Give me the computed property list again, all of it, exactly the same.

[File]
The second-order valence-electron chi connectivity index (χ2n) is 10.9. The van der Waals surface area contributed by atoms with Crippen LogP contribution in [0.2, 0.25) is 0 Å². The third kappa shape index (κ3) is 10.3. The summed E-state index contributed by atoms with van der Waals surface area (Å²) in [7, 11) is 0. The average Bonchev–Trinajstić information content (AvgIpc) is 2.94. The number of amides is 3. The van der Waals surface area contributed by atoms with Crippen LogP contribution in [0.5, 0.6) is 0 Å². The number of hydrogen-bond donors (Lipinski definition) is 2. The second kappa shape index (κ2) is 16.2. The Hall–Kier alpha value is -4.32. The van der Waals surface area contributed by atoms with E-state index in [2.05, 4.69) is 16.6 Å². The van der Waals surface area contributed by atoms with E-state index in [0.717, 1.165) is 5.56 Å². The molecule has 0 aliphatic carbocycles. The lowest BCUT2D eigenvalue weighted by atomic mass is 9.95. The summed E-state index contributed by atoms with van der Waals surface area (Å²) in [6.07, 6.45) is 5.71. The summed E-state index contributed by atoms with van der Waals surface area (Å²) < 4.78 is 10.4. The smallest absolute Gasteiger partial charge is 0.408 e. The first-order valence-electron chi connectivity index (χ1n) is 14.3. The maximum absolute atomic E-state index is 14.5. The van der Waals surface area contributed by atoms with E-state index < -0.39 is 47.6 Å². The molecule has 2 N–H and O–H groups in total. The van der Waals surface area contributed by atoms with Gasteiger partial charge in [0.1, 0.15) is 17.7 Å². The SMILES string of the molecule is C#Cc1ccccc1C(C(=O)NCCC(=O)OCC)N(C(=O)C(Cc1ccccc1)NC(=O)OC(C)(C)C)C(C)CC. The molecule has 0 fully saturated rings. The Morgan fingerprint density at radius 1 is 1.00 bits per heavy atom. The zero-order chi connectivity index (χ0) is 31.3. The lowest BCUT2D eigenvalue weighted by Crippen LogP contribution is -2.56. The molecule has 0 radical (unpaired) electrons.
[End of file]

The second-order valence-electron chi connectivity index (χ2n) is 10.9. The van der Waals surface area contributed by atoms with Crippen LogP contribution in [0.2, 0.25) is 0 Å². The third kappa shape index (κ3) is 10.3. The summed E-state index contributed by atoms with van der Waals surface area (Å²) in [7, 11) is 0. The average Bonchev–Trinajstić information content (AvgIpc) is 2.94. The number of amides is 3. The van der Waals surface area contributed by atoms with Crippen LogP contribution in [0.5, 0.6) is 0 Å². The number of hydrogen-bond donors (Lipinski definition) is 2. The second kappa shape index (κ2) is 16.2. The Hall–Kier alpha value is -4.32. The van der Waals surface area contributed by atoms with E-state index in [2.05, 4.69) is 16.6 Å². The van der Waals surface area contributed by atoms with E-state index in [0.717, 1.165) is 5.56 Å². The molecule has 0 aliphatic carbocycles. The lowest BCUT2D eigenvalue weighted by atomic mass is 9.95. The summed E-state index contributed by atoms with van der Waals surface area (Å²) in [6.07, 6.45) is 5.71. The summed E-state index contributed by atoms with van der Waals surface area (Å²) < 4.78 is 10.4. The smallest absolute Gasteiger partial charge is 0.408 e. The first-order valence-electron chi connectivity index (χ1n) is 14.3. The maximum absolute atomic E-state index is 14.5. The van der Waals surface area contributed by atoms with E-state index < -0.39 is 47.6 Å². The molecule has 2 N–H and O–H groups in total. The van der Waals surface area contributed by atoms with Gasteiger partial charge in [0.1, 0.15) is 17.7 Å². The SMILES string of the molecule is C#Cc1ccccc1C(C(=O)NCCC(=O)OCC)N(C(=O)C(Cc1ccccc1)NC(=O)OC(C)(C)C)C(C)CC. The molecule has 0 fully saturated rings. The Morgan fingerprint density at radius 1 is 1.00 bits per heavy atom. The zero-order chi connectivity index (χ0) is 31.3. The lowest BCUT2D eigenvalue weighted by Crippen LogP contribution is -2.56. The molecule has 0 radical (unpaired) electrons.